Of course !
Totaly different !
Martin-The 6mm Flobert and the .22 B.B. Cap are close in size, but they are different dimensions and construction. U.M.C., for many years did not list the B.B. Caps or C.B. Caps with the regular .22 Rimfires. They were listed in the catalogs with the primers or by themselves.
How much detail do you want on them? I can provide quite abit of information about them as they were loaded and sold by U.M.C.
Email me with what you want.
Thanks Jean Pierre and Ron.
I need to know the order of development of the BBCap, CBCap and .22 Short.
Do S&W developed the ,22 Short after seeing Floberts 6mm at London?
When was the BBCap and CBCap introduced?
I would like to rewrite my question:
What was the introduction dates of the BBCap and CBCap?
I asumed that was created before the .22 Short abut according to Mr Rains article was:
Am I wrong?
Martin: I think the BB and CB as U.S. cartridges would postdate the .22 Short since the Short was introduced at the same time as the Smith and Wesson no. 1 revolver, 1857 or thereabouts. Before the S&W hit the market there was nothing of U.S. origin that would have used a .22 caliber rimfire cartridge, and the little revolver needed as big (relatively speaking) a cartridge as it could chamber. The foregoing is based on the assumption the BB and CB can be regarded as true .22 calibers and not approximations of European Flobert-type rounds. JG
All I can speak for is Winchester. The .22 BB Cap was first shown in the 1879 Winchester catalog. That would seem to confirm what Rains said.
However, I searched from the lst Winchester catalog thru 1899, and found no mention of the .22 CB. There was, after the standard BB was catalogued, what Winchester refers to as .22 BB conical. I don’t know the terminology of rimfires enough to know if this actually was eventially given the designation “CB” so I have no real answer for the CB Cap.
What was the actual use for the .22 BB cap (meaning why was it manufactured for such a long time)? I can understand it as a proof of concept for a self-contained metallic cartridge, but surely they produce so little energy that their actual use for anything that people would want to buy them for would be very little.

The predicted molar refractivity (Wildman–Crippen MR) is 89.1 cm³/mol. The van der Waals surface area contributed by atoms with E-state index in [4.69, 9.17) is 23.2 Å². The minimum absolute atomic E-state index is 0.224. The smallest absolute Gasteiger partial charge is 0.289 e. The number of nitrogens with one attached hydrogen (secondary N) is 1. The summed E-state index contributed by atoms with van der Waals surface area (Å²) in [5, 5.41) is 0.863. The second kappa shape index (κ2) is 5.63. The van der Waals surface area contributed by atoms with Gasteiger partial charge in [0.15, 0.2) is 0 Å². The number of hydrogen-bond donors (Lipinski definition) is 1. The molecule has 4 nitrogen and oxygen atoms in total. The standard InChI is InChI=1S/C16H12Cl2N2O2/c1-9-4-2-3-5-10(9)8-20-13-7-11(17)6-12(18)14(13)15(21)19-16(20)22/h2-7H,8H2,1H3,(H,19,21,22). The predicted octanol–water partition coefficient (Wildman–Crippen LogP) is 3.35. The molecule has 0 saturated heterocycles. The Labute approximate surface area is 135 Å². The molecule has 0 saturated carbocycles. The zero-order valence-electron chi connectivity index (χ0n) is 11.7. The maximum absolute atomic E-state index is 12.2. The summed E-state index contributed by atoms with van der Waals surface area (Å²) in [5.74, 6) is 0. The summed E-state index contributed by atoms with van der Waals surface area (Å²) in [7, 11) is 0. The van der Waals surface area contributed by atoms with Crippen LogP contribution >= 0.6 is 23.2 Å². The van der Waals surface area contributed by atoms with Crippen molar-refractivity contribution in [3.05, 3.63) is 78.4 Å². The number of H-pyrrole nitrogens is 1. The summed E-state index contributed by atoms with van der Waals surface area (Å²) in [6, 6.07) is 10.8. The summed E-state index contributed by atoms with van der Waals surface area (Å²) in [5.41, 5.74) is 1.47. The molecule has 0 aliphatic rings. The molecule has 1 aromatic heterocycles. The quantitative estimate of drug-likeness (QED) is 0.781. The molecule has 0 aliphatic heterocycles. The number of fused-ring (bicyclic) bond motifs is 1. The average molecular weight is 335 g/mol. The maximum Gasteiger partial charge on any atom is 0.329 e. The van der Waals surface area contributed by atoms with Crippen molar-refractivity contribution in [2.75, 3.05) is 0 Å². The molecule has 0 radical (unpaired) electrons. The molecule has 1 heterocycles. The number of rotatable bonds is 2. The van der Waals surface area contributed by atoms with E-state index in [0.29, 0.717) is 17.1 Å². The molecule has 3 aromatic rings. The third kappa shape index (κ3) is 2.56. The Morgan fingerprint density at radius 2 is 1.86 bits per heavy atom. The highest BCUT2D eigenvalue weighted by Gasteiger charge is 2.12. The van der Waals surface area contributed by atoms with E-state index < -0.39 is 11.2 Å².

Thanks for the answers.
So IMHO the BBCap and CBCap (or BB conical) was developed independent of the .22 Short-Long-LR line.
the Flobert, and BB ammo was used in gallery and garden guns for short range shoting and hunting.
In Argentina BBCaps was called " matagatos" ( cat killers) and was used instead of air guns by kids for hunting before 1960.
I wouldn’t have thought one of those would kill a cat that easily, even at close range. Were gun laws in Argentina tightened up in 1960?
Martin–Here is the history of the B.B. Cap and the C.B. Cap as told by the U.M.C. catalogs.
The first two pictures are cropped images from the 1865 Union Metallic Cartridge and Cap Co., predecessor to tthe Union Metallic Cartridge Co., illustrated price sheet.
It shows that the .22 Short and what was to evolve into the .22 B.B. Cap were both sold at the same time. Note that they were called “French Bullet Breech Caps” even at this early date. But also notice the difference in shape with the flared head instead of a true rim. Another thing is that these are NOT shown with the other Rimfire cartridges, but, rather, are illustrated at the bottom of the sheet after the Pinfire’s
From the 1871 U.M.C. Price List: They have dropped the term “French” and just call them the “No.1 B.B. Cap” (equivalent to the 6mm Flobert) and the “No.2 B.B. Cap” (equivalent to the 9mm Flobert). However the text part of the list still says “French Bullet Breech Cap No. 1 (and No. 2) Adopted to Flobert’s Saloon Rifles and Pistols”
From the 1873 U.M.C. Price List. All use of the term French has been dropped.
From the 1880 U.M.C. Catalog. Only the B.B. Cap No. 1 is listed. Note that they are listed with the primers, not the Rimfires.